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Is there a gap in the market for a long-term state-controlled bank?

While you could argue that the likes of Royal Bank of Scotland, Northern Rock and Lloyds Bank are effectively state-controlled at this moment in time, although they will be sold off in due close, an interesting discussion is formulating in the investment arena. With the mainstream UK banks unwilling at this moment in time to increase liquidity, especially for the small business arena, is there a gap in the market for a long-term state-controlled bank?

On the surface this would seem to be a very interesting idea and one which could potentially shake up the UK banking arena but could this cause more problems than it solves?

The main problem with introducing a competitive state-owned banking operation into the mainstream banking arena is the fact that the UK economy is a "free economy". There is very little in the way of state-controlled operations in the financial arena and ultimately market forces dictate profit margins, interest rates and the services available to UK businesses and UK consumers. There would be the potential for an enormous conflict of interest if the UK government looked to introduce a long-term state-owned bank into the sector and there's no doubt that the "big five" would have something to say about this.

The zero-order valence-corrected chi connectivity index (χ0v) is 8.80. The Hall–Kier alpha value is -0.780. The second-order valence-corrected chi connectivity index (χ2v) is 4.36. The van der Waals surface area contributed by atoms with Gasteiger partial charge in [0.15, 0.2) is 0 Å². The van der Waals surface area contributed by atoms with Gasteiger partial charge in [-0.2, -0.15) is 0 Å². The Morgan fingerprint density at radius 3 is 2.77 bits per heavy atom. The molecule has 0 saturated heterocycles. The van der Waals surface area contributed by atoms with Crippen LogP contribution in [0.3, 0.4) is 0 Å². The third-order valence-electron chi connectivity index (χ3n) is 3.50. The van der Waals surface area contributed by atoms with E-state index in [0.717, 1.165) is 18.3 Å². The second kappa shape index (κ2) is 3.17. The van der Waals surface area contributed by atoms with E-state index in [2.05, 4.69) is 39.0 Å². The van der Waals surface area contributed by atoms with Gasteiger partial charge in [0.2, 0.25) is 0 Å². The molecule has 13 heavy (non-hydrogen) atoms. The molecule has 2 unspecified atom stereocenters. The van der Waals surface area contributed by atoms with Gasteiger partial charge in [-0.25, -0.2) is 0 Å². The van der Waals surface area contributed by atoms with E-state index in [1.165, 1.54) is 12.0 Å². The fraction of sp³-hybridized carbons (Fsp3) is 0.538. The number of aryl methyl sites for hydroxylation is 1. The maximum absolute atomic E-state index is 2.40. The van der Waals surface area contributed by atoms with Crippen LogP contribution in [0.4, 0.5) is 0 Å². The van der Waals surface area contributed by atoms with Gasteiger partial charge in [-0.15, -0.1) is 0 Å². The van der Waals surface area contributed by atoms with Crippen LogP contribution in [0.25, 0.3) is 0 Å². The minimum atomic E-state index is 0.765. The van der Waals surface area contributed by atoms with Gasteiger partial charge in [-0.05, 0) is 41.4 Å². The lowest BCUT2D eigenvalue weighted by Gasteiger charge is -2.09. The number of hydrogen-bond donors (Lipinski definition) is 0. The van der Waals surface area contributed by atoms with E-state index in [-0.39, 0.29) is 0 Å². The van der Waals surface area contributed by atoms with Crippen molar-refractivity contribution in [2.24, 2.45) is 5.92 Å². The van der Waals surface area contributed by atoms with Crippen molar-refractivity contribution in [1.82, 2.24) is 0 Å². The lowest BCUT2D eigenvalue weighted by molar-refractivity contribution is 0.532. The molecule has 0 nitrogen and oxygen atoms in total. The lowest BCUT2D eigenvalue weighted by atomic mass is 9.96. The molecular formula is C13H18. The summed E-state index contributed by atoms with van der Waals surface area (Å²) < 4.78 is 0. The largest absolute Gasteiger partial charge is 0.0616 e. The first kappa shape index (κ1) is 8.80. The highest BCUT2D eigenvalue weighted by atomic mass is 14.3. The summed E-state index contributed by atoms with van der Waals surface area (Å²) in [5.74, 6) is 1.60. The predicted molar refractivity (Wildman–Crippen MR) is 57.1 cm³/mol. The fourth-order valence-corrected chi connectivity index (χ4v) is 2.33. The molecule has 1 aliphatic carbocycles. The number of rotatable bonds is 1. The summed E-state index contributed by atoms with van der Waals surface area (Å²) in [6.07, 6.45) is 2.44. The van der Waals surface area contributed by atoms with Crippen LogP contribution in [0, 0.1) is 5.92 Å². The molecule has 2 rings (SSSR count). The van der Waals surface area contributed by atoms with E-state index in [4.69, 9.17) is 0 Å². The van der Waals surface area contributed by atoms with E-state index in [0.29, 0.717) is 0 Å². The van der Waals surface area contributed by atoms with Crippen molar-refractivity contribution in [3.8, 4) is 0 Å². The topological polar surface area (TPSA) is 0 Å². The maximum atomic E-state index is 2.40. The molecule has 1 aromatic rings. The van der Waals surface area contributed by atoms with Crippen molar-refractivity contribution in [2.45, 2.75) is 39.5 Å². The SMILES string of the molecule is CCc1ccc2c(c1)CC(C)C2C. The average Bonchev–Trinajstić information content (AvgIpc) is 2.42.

So while in principle there may be some strong arguments for more government influence, in the longer term this would wreck the free market philosophy of the UK.

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